Wednesday, June 14, 2006

Grading Teacher Education

The State of Michigan has developed an interesting accountability and reporting system for that state's teacher education programs:
The Michigan Board of Education unanimously approved a measure Tuesday that will grade the state's college and university schools of education by issuing annual report cards -- part of a series of changes backers hope will ensure high-quality teachers in every classroom.

The report cards will grade schools on programs; the number of graduates passing the teacher certification test; the number of students graduating in six years; surveys of school districts hiring teachers, and how well the college or university recruits minority students and math, science and special education teachers.

"These factors would tell us collectively about the overall performance of their teachers," said board Vice President John Austin.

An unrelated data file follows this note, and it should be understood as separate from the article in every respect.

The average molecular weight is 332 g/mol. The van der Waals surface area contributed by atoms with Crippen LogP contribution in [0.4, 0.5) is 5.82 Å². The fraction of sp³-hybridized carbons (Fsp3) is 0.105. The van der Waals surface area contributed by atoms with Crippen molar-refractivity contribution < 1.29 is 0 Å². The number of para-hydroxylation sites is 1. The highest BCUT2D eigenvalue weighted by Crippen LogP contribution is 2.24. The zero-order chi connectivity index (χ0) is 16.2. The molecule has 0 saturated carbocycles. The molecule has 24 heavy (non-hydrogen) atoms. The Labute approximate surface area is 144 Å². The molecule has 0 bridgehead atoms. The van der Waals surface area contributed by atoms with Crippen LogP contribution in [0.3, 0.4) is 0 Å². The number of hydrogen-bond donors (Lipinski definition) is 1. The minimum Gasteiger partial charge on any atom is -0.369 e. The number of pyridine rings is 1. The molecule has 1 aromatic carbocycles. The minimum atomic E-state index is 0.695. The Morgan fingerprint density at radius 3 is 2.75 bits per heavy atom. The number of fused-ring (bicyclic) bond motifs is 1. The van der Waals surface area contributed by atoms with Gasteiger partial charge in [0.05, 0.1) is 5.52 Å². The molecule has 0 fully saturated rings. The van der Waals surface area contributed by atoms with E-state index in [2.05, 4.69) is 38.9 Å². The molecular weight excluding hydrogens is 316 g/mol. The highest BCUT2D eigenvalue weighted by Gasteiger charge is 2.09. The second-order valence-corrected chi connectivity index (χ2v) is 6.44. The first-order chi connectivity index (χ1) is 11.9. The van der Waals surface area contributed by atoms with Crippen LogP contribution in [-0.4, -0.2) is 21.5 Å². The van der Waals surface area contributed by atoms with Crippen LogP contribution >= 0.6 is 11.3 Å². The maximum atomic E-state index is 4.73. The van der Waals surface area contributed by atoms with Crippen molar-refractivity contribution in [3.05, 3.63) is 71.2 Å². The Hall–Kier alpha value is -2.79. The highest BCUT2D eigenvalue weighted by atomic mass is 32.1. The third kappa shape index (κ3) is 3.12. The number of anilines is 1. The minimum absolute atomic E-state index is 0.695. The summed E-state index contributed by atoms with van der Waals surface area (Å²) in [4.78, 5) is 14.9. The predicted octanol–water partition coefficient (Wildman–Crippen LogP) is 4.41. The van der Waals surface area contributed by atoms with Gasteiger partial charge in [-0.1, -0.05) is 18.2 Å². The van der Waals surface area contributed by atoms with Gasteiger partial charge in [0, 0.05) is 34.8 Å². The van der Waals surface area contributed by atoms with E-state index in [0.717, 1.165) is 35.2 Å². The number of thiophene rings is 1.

As the program is phased in over the next three years, schools that get failing grades on the new report cards could receive help from the Department of Education. It's also possible that federal funding or even the schools' certification as teacher training institutions could be affected.
Read the whole thing.

Currently, the graduates of Rochester College are earning the highest grade with 100% passing the teacher certification test while only 41% of Marygrove College's alumni are making the grade.

I think that this data would be even more interesting if the state of Michigan tracked (and published) the percentage of each school's graduates who actually landed teaching jobs within a year or two of graduating.

And it goes without saying that the data would be a whole lot more interesting if they kept track of the percentage of each college's graduates who quit teaching within 5 years of entering the classroom.
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